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The Quiet American by Graham Greene

The Quiet American (1955)

by Graham Greene

Other authors: See the other authors section.

MembersReviewsPopularityAverage ratingMentions
6,1091351,011 (3.96)429
  1. 80
    Heart of Darkness by Joseph Conrad (browner56)
    browner56: Powerful, suspenseful fictional accounts of the intended and unintended consequences of colonial rule
  2. 10
    The Power and the Glory by Graham Greene (Sandydog1)
    Sandydog1: Equally moving, and I think it shares top honors for Greene's best.
  3. 10
    Getting to Know the General by Graham Greene (John_Vaughan)
  4. 10
    Doctor Fischer of Geneva, or, The bomb party by Graham Greene (John_Vaughan)
  5. 10
    A Burnt-Out Case by Graham Greene (John_Vaughan)
  6. 00
    Burmese Days by George Orwell (karatelpek)
  7. 00
    Zero Hour in Phnom Penh by Christopher G. Moore (JuliaMaria)
    JuliaMaria: Schauplatz beider Romane ist Südostasien. Spannung. Grausamkeit der herrschenden Gewalt.
  8. 00
    The Secret Agent by Joseph Conrad (thecoroner)
  9. 01
    The Killing Fields by Christopher Hudson (John_Vaughan)

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» See also 429 mentions

English (126)  Spanish (2)  Dutch (2)  German (2)  Italian (1)  Hebrew (1)  Swedish (1)  All languages (135)
Showing 1-5 of 126 (next | show all)
It’s better than a movie. I suppose that’s what doesn’t sit with him about America: it’s Movieland. And guns, too. “Outside it’s America.” One shouldn’t try to deny it.
  smallself | Apr 19, 2019 |
If I had to choose a word to describe my experience of reading Graham Greene, it would be “refreshing.” As I consider that, it strikes me how oddly such a word sits as a description of a writer whose stories orbit around moral and religious collapse and are filled with characters who can best be called “weary of life.” All of Greene’s characters, it seems, struggle…with faith (or acting on their faith)…with love (or with being genuine in that love)…with compassion (or with trying not to pass off self-interest as compassionate). What makes Greene’s characters so gripping is that these struggles are never peripheral but always essential to their identity. They are souls on the edge of conversion, toeing the line of transformation without stepping all the way over. I suspect, in many ways, Greene’s characters are elaborated self-reflections.
There are probably any number of simplistic and unhelpful ways to describe The Quiet American…a “love triangle”…a “story about the Vietnam War”…an “exposé of American interventionism”…but none of these get at what I think is the story’s core. At root, it is a treatise on Doubt and Faith. Aging British reporter Thomas Fowler stands in for Doubt, while young American attaché Alden Pyle stands in for Faith. That Pyle insists on referring to Fowler by his given Christian name, “Thomas” it seems cannot be read in any other way than as an echo of the famed biblical figure of “Doubting Thomas.”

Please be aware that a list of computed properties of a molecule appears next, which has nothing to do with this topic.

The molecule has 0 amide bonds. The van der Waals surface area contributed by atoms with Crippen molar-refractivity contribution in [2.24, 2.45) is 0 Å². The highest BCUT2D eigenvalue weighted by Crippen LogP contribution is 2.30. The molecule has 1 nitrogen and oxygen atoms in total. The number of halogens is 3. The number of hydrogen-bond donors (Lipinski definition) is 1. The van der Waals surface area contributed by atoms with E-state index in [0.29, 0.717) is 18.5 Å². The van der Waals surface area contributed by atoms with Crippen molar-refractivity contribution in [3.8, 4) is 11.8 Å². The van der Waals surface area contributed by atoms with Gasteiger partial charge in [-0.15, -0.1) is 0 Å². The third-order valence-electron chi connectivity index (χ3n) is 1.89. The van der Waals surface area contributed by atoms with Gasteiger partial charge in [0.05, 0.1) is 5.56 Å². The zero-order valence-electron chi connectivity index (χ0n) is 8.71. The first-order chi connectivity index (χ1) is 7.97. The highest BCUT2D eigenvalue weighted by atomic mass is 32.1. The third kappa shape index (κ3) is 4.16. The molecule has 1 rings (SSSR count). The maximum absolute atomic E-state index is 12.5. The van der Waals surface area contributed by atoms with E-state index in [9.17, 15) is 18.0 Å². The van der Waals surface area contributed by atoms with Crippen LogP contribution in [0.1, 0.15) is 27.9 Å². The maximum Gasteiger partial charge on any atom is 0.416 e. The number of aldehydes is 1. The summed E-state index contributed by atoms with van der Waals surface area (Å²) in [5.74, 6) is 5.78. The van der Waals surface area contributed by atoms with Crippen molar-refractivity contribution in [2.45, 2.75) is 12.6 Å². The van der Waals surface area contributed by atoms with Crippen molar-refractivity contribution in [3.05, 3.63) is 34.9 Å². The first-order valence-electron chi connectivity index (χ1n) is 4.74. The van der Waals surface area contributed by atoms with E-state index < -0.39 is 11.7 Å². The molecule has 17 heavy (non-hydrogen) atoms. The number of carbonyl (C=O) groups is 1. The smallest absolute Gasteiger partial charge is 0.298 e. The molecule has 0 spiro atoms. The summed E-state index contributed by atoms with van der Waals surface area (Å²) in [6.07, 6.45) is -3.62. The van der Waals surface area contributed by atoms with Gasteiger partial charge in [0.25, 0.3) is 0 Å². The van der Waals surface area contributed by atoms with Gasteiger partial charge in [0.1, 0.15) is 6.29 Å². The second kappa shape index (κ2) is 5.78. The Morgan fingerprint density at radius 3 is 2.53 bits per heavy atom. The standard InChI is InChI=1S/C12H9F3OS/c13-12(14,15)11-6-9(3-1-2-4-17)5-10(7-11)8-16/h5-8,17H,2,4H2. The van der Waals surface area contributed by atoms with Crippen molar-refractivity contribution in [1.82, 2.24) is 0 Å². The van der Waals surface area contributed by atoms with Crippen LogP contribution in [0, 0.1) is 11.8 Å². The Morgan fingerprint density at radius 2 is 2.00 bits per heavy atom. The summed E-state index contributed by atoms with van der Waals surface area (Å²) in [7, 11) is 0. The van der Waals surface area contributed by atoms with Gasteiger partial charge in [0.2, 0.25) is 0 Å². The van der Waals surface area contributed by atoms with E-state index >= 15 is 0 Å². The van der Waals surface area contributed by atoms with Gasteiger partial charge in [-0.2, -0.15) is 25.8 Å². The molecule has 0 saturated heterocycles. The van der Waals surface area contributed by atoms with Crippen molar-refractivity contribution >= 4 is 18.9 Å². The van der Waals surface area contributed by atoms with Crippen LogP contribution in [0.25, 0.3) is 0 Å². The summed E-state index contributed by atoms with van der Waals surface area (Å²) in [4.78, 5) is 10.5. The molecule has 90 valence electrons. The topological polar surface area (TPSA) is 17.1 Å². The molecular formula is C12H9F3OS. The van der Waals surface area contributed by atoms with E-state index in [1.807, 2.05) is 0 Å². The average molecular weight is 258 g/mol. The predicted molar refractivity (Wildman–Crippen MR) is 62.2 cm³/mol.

Fowler doubts that resolution to the conflict is even possible, doubts that his life will ever be what he wishes it could be, doubts Pyle’s understanding of the world’s working as untested idealism, doubts Phuong’s ability to fully and truly love. This is the doubt produced by a slow wearing-down of a once vibrant faith. Without saying as much, the story reveals that Pyle is as Fowler once was.
What’s amazing is finesse of Greene’s expression of these complicated emotions. In such a story, it would be easy for the emotions to become caricatures of true feeling, but Greene doesn’t let that happen. (If he had, it would have ruined the story.) Fowler true cares for Pyle and for Phuong but is also jealous and petty and vengeful and selfish. In other words, human.
But—and here I think is the real genius—so is Pyle. Sure, he’s idealistic and introverted and wonder-struck and, well, “quiet” but he is no simple foil for the main anti-hero. He represents an entirely alternative way of viewing and living life that Fowler could access…if only he wasn’t Fowler.
I only know Graham Greene’s story in bits and snatches but from the little I’ve caught, Greene is much nearer Fowler than Pyle, a real-life “doubting Thomas.” The disdain that Fowler expresses in the book for Pyle’s point of view is a touch too personal to be merely literary. Faith and idealism and hope for Fowler/Greene have become the one thing he desperately desires and ultimately cannot have.
So, how is this story of jealous lovers, conspiracy, assassination, and a failed war we’d rather all forget “refreshing”? Because it’s an honest story, one of those fictions that is the more true because it’s “just a story” rather than “what really happened.” Because it brings us to the precipice of Doubt and Faith but refrains from the feather’s touch that would tip us one way or the other. In theological terms, we would say it brings us to the point of “conversion”—that moment where we have to decide to believe or not.
If you’re looking for a story that’s more than a story (while still being a finely-written story), then you will not be disappointed. It is gripping because it speaks openly and forthrightly about the most basic human needs and desires. While being honest about who we really are, there is also a call for us to become better than we are…to move past Fowler’s doubt into Pyle’s faith. And that is a “refreshing” call indeed. ( )
  Jared_Runck | Apr 12, 2019 |